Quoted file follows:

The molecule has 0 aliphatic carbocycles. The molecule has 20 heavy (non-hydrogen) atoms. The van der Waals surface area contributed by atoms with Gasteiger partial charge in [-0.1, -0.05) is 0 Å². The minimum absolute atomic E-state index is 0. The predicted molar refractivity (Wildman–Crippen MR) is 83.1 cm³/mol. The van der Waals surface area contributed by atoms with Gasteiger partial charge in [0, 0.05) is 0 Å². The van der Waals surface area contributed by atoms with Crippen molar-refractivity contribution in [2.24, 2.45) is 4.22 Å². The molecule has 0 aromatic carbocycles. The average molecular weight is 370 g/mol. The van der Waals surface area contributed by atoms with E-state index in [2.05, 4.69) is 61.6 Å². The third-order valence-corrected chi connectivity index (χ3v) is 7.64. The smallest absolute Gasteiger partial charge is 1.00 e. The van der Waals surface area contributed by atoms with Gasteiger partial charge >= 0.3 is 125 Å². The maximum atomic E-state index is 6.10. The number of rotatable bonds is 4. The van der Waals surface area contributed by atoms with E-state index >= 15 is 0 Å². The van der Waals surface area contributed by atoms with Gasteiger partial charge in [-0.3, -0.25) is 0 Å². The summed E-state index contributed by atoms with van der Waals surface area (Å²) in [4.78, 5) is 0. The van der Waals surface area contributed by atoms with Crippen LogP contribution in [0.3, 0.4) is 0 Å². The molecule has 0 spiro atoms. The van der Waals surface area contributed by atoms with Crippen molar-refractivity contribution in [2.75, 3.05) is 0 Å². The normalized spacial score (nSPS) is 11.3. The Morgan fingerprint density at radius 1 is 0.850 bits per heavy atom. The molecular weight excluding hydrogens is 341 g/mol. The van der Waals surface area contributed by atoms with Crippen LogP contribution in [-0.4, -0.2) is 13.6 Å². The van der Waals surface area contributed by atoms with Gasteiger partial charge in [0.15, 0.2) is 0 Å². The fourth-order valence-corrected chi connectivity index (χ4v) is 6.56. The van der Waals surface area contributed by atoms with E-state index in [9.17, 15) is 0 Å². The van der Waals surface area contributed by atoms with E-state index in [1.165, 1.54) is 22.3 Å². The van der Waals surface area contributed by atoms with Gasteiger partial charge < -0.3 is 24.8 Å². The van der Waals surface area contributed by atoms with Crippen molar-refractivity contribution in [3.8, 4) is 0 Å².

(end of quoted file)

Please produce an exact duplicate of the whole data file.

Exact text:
The molecule has 0 aliphatic carbocycles. The molecule has 20 heavy (non-hydrogen) atoms. The van der Waals surface area contributed by atoms with Gasteiger partial charge in [-0.1, -0.05) is 0 Å². The minimum absolute atomic E-state index is 0. The predicted molar refractivity (Wildman–Crippen MR) is 83.1 cm³/mol. The van der Waals surface area contributed by atoms with Gasteiger partial charge in [0, 0.05) is 0 Å². The van der Waals surface area contributed by atoms with Crippen molar-refractivity contribution in [2.24, 2.45) is 4.22 Å². The molecule has 0 aromatic carbocycles. The average molecular weight is 370 g/mol. The van der Waals surface area contributed by atoms with E-state index in [2.05, 4.69) is 61.6 Å². The third-order valence-corrected chi connectivity index (χ3v) is 7.64. The smallest absolute Gasteiger partial charge is 1.00 e. The van der Waals surface area contributed by atoms with Gasteiger partial charge >= 0.3 is 125 Å². The maximum atomic E-state index is 6.10. The number of rotatable bonds is 4. The van der Waals surface area contributed by atoms with E-state index >= 15 is 0 Å². The van der Waals surface area contributed by atoms with Gasteiger partial charge in [-0.3, -0.25) is 0 Å². The summed E-state index contributed by atoms with van der Waals surface area (Å²) in [4.78, 5) is 0. The van der Waals surface area contributed by atoms with Crippen LogP contribution in [0.3, 0.4) is 0 Å². The molecule has 0 spiro atoms. The van der Waals surface area contributed by atoms with Crippen molar-refractivity contribution in [2.75, 3.05) is 0 Å². The normalized spacial score (nSPS) is 11.3. The Morgan fingerprint density at radius 1 is 0.850 bits per heavy atom. The molecular weight excluding hydrogens is 341 g/mol. The van der Waals surface area contributed by atoms with Crippen LogP contribution in [-0.4, -0.2) is 13.6 Å². The van der Waals surface area contributed by atoms with Gasteiger partial charge in [0.15, 0.2) is 0 Å². The fourth-order valence-corrected chi connectivity index (χ4v) is 6.56. The van der Waals surface area contributed by atoms with E-state index in [9.17, 15) is 0 Å². The van der Waals surface area contributed by atoms with E-state index in [1.165, 1.54) is 22.3 Å². The van der Waals surface area contributed by atoms with Gasteiger partial charge < -0.3 is 24.8 Å². The van der Waals surface area contributed by atoms with Crippen molar-refractivity contribution in [3.8, 4) is 0 Å².